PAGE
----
At first glance the case for taxing bonuses seems overwhelming: the bankers caused a recession which has blown a huge hole in government finances so why shouldn’t they help repair the damage particularly as the bonuses they have “earned” were only possible because of government bail-outs and guarantees. Look harder though and you will see that the first part of this argument is almost wholly untrue – the banks are not primarily responsible for our current economic difficulties and the appalling state of the public finances is almost wholly the fault of the government.
Before getting onto the blame game, let’s look at the second part of the argument which is more persuasive because it is true that the banking system would probably have collapsed in its entirety but for state support and taxpayers deserve some return for the bail-outs done in their name. However, if the banking sector is to pay up, it would be fair and rational to (1) tax the banks themselves rather than their employees and (2) tax the banks that benefited from state support most.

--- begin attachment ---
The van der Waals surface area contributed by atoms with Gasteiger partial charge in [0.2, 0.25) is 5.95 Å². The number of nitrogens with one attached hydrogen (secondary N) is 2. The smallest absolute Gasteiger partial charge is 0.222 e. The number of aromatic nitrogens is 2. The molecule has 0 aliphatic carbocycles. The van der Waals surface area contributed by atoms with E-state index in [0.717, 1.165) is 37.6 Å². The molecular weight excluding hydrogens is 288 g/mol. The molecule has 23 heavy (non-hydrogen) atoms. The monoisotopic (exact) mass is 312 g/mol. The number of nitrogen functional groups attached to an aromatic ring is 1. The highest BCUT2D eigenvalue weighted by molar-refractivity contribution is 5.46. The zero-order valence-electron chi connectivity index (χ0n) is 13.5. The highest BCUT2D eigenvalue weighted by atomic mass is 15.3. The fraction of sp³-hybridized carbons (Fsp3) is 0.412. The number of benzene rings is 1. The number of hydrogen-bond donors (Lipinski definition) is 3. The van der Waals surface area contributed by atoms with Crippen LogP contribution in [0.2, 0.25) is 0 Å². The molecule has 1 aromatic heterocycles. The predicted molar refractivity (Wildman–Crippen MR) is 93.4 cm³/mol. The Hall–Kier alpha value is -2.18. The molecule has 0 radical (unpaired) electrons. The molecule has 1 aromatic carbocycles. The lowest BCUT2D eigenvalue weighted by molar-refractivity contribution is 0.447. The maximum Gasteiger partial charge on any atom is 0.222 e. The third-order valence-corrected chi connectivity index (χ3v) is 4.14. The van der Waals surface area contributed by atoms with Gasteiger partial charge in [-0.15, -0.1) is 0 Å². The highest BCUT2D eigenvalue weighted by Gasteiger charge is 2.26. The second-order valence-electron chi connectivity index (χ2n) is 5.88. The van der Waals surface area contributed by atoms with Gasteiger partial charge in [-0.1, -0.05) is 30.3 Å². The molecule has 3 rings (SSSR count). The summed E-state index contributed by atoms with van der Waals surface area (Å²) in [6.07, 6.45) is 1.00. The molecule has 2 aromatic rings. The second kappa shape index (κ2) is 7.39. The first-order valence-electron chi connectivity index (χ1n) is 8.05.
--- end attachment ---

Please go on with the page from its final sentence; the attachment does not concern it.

They don't want justice, they want blood
There are two problems with this approach in the eyes of the anti-bank lobby. Firstly it is the state-controlled banks like RBS that received the bulk of the support and their paying more tax is self-defeating and pointless. Secondly this group’s real intention is to punish “greedy”, “reckless” bankers themselves and thus only an attack on “rewards for failure” bonuses will do. The problem with this argument is that of all the tens of thousands of people employed in banking and due to be paid a bonus there are unlikely to be more than a handful who fit this description. Most of them work for hedge funds, insurers, investment banks that did not fail and had little if anything to do with the crisis. The handful of banks like RBS and HBOS that failed spectacularly did so because their senior management made some very poor decisions and most of those responsible have been sacked. Most employees were not greedy or reckless and if their employers want to pay a share of their profits to them rather than to its shareholders, they should be free to do so.